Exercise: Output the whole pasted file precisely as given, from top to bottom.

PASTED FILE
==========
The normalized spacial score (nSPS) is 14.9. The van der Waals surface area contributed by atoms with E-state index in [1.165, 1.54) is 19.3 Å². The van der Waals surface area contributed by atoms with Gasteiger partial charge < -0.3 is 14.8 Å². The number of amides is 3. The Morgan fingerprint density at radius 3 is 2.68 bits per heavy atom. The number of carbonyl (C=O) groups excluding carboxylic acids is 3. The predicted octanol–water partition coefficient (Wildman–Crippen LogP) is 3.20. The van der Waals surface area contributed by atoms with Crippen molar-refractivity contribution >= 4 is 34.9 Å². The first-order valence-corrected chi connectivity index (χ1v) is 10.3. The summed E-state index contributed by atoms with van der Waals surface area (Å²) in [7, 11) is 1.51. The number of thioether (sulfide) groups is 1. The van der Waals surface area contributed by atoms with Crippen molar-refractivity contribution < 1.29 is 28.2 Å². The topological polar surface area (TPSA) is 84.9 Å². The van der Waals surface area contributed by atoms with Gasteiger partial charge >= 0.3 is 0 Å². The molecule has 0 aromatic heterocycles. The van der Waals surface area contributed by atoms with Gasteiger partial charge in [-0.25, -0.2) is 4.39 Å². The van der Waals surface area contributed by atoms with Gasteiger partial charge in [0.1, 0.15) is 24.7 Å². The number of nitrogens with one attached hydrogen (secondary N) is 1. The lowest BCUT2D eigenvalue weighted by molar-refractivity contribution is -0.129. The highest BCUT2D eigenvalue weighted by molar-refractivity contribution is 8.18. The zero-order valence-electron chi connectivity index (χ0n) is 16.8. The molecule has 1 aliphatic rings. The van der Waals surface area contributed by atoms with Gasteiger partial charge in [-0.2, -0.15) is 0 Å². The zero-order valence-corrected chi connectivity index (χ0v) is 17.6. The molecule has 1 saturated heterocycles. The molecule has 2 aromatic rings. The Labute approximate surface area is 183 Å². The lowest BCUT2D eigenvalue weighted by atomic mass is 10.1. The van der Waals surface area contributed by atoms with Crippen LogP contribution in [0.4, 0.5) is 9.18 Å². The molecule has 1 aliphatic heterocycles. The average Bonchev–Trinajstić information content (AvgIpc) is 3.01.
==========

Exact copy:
The normalized spacial score (nSPS) is 14.9. The van der Waals surface area contributed by atoms with E-state index in [1.165, 1.54) is 19.3 Å². The van der Waals surface area contributed by atoms with Gasteiger partial charge < -0.3 is 14.8 Å². The number of amides is 3. The Morgan fingerprint density at radius 3 is 2.68 bits per heavy atom. The number of carbonyl (C=O) groups excluding carboxylic acids is 3. The predicted octanol–water partition coefficient (Wildman–Crippen LogP) is 3.20. The van der Waals surface area contributed by atoms with Crippen molar-refractivity contribution >= 4 is 34.9 Å². The first-order valence-corrected chi connectivity index (χ1v) is 10.3. The summed E-state index contributed by atoms with van der Waals surface area (Å²) in [7, 11) is 1.51. The number of thioether (sulfide) groups is 1. The van der Waals surface area contributed by atoms with Crippen molar-refractivity contribution < 1.29 is 28.2 Å². The topological polar surface area (TPSA) is 84.9 Å². The van der Waals surface area contributed by atoms with Gasteiger partial charge >= 0.3 is 0 Å². The molecule has 0 aromatic heterocycles. The van der Waals surface area contributed by atoms with Gasteiger partial charge in [-0.25, -0.2) is 4.39 Å². The van der Waals surface area contributed by atoms with Gasteiger partial charge in [0.1, 0.15) is 24.7 Å². The number of nitrogens with one attached hydrogen (secondary N) is 1. The lowest BCUT2D eigenvalue weighted by molar-refractivity contribution is -0.129. The highest BCUT2D eigenvalue weighted by molar-refractivity contribution is 8.18. The zero-order valence-electron chi connectivity index (χ0n) is 16.8. The molecule has 1 aliphatic rings. The van der Waals surface area contributed by atoms with Gasteiger partial charge in [-0.2, -0.15) is 0 Å². The zero-order valence-corrected chi connectivity index (χ0v) is 17.6. The molecule has 1 saturated heterocycles. The molecule has 2 aromatic rings. The Labute approximate surface area is 183 Å². The lowest BCUT2D eigenvalue weighted by atomic mass is 10.1. The van der Waals surface area contributed by atoms with Crippen LogP contribution in [0.4, 0.5) is 9.18 Å². The molecule has 1 aliphatic heterocycles. The average Bonchev–Trinajstić information content (AvgIpc) is 3.01.